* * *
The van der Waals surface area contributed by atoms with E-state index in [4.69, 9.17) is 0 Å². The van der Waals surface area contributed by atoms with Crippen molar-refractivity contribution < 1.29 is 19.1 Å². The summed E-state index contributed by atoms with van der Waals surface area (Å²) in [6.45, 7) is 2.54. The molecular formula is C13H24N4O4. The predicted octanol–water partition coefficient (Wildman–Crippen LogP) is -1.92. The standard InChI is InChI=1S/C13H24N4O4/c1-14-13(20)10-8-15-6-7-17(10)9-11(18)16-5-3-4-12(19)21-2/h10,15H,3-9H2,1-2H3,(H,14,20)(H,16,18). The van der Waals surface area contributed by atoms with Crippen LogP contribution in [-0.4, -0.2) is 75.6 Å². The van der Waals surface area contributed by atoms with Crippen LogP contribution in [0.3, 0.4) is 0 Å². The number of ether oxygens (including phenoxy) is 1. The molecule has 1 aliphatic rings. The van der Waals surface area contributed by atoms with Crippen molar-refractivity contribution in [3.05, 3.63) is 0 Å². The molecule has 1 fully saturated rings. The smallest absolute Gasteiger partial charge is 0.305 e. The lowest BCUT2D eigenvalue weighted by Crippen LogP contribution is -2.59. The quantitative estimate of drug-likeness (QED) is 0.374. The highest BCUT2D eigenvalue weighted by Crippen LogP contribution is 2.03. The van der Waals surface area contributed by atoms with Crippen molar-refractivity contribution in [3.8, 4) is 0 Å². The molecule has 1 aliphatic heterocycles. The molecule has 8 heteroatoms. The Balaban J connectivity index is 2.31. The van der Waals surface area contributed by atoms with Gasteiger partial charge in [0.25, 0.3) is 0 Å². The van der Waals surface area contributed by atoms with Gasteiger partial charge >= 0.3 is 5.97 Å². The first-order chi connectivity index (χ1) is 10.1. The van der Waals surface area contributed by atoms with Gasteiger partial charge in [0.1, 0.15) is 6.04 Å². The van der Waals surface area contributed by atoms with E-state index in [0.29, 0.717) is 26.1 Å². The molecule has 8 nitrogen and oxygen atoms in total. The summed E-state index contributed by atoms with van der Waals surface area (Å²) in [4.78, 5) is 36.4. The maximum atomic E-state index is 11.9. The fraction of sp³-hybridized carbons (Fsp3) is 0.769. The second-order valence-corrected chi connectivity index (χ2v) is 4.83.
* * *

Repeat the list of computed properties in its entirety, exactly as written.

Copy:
The van der Waals surface area contributed by atoms with E-state index in [4.69, 9.17) is 0 Å². The van der Waals surface area contributed by atoms with Crippen molar-refractivity contribution < 1.29 is 19.1 Å². The summed E-state index contributed by atoms with van der Waals surface area (Å²) in [6.45, 7) is 2.54. The molecular formula is C13H24N4O4. The predicted octanol–water partition coefficient (Wildman–Crippen LogP) is -1.92. The standard InChI is InChI=1S/C13H24N4O4/c1-14-13(20)10-8-15-6-7-17(10)9-11(18)16-5-3-4-12(19)21-2/h10,15H,3-9H2,1-2H3,(H,14,20)(H,16,18). The van der Waals surface area contributed by atoms with Crippen LogP contribution in [-0.4, -0.2) is 75.6 Å². The van der Waals surface area contributed by atoms with Crippen LogP contribution in [0.3, 0.4) is 0 Å². The number of ether oxygens (including phenoxy) is 1. The molecule has 1 aliphatic rings. The van der Waals surface area contributed by atoms with Crippen molar-refractivity contribution in [3.05, 3.63) is 0 Å². The molecule has 1 fully saturated rings. The smallest absolute Gasteiger partial charge is 0.305 e. The lowest BCUT2D eigenvalue weighted by Crippen LogP contribution is -2.59. The quantitative estimate of drug-likeness (QED) is 0.374. The highest BCUT2D eigenvalue weighted by Crippen LogP contribution is 2.03. The van der Waals surface area contributed by atoms with Crippen molar-refractivity contribution in [3.8, 4) is 0 Å². The molecule has 1 aliphatic heterocycles. The molecule has 8 heteroatoms. The Balaban J connectivity index is 2.31. The van der Waals surface area contributed by atoms with Gasteiger partial charge in [0.25, 0.3) is 0 Å². The van der Waals surface area contributed by atoms with Gasteiger partial charge >= 0.3 is 5.97 Å². The first-order chi connectivity index (χ1) is 10.1. The van der Waals surface area contributed by atoms with Gasteiger partial charge in [0.1, 0.15) is 6.04 Å². The van der Waals surface area contributed by atoms with E-state index in [0.29, 0.717) is 26.1 Å². The molecule has 8 nitrogen and oxygen atoms in total. The summed E-state index contributed by atoms with van der Waals surface area (Å²) in [4.78, 5) is 36.4. The maximum atomic E-state index is 11.9. The fraction of sp³-hybridized carbons (Fsp3) is 0.769. The second-order valence-corrected chi connectivity index (χ2v) is 4.83.